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How Millimeter Wave Scanners Work

        Science | Devices

The MMW Scanning Process
This monitor at the Las Vegas airport in February 2011 displays the automated target recognition software responsible for creating a generic display of a person's body. Compare that visual with the more detailed mmw image of the body on the next page.
This monitor at the Las Vegas airport in February 2011 displays the automated target recognition software responsible for creating a generic display of a person's body. Compare that visual with the more detailed mmw image of the body on the next page.
Ethan Miller/Getty Images

Millimeter wave scanners aren't metal detectors. They actually peer through clothing to look for metallic and nonmetallic objects an individual might be trying to conceal. Getting a good view requires that passengers entering the scanner follow certain procedures. Here's what you can expect if you enter one of the approximately 600 mmw scanners in use at airports across the U.S. in 2012:

  1. First, you'll need to remove everything from your pockets, as well as your belt, jewelry, lanyards and cell phone. This ensures that the scanner won't see these items and flag them as suspicious -- and saves you from enduring additional screening after you exit the machine.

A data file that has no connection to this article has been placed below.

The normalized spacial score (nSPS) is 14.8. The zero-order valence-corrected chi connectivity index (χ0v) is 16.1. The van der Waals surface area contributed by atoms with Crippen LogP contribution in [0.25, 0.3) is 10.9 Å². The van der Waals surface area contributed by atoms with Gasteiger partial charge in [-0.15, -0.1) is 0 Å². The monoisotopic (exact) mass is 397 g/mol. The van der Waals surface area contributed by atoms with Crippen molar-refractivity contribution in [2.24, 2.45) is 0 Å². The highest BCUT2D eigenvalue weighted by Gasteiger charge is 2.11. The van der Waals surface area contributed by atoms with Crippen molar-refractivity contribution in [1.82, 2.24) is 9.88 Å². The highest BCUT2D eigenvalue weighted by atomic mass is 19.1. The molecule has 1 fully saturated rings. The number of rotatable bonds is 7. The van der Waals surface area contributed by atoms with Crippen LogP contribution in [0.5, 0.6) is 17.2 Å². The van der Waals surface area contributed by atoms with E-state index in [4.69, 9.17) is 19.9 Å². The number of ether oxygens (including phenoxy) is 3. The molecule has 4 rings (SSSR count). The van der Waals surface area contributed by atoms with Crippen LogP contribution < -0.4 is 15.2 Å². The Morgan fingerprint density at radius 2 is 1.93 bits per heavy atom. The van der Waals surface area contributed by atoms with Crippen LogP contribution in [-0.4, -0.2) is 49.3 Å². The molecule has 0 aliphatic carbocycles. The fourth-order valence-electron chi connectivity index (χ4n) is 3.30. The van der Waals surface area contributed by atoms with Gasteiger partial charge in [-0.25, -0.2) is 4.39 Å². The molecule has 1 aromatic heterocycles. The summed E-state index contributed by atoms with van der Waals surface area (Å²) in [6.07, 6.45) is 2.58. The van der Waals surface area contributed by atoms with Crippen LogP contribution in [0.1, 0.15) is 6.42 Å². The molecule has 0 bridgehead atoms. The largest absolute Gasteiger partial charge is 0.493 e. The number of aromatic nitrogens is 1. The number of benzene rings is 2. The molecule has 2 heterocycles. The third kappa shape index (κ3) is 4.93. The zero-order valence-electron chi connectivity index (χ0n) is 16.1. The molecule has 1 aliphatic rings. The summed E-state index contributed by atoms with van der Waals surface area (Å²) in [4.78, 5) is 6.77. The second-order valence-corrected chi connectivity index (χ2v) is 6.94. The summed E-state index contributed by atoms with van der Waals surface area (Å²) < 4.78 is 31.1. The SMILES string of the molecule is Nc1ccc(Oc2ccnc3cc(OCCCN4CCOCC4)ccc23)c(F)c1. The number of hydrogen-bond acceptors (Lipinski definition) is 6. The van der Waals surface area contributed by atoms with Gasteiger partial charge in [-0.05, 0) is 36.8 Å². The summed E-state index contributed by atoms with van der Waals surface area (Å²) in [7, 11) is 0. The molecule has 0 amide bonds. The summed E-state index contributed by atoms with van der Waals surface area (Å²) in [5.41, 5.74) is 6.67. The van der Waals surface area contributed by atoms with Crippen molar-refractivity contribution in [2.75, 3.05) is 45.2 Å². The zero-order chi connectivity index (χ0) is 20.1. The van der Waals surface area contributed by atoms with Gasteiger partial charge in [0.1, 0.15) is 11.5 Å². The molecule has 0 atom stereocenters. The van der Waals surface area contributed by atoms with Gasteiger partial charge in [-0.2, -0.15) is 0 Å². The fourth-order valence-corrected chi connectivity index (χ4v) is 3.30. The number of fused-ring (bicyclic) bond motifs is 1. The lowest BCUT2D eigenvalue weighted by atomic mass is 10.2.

2. Next, you'll walk up a short entrance ramp and enter the imaging portal, which looks a lot like an oversized telephone booth.
  3. Standing still, you'll raise your arms, bent at the elbows, as the dual antennas rotate around your body.
  4. Then you'll exit, stage left, as a TSA agent looks at the results of your scan on a monitor attached to the machine.
  5. The TSA agent sees one of two things. If the scanner detects something suspicious, it will display a generic outline of a human figure with the suspicious item indicated by a yellow box. If the scanner finds nothing, it will display the word "OK" with no image.

Either way, the scan takes less than 10 seconds and requires nothing painful or embarrassing. But if you feel strongly that the whole-body scan of a millimeter-wave machine violates your privacy, you can opt out of the screening process. You will, however, receive alternative screening, including a physical pat-down.

According to the TSA, most people prefer the scanning process to a physical exam. In fact, more than 99 percent of passengers choose to be screened by this technology over alternative screening procedures [sources: TSA]. And people with artificial joints or other implanted medical devices appreciate mmw scanners even more because they don't have to worry about the false positives associated with old-fashioned metal detectors.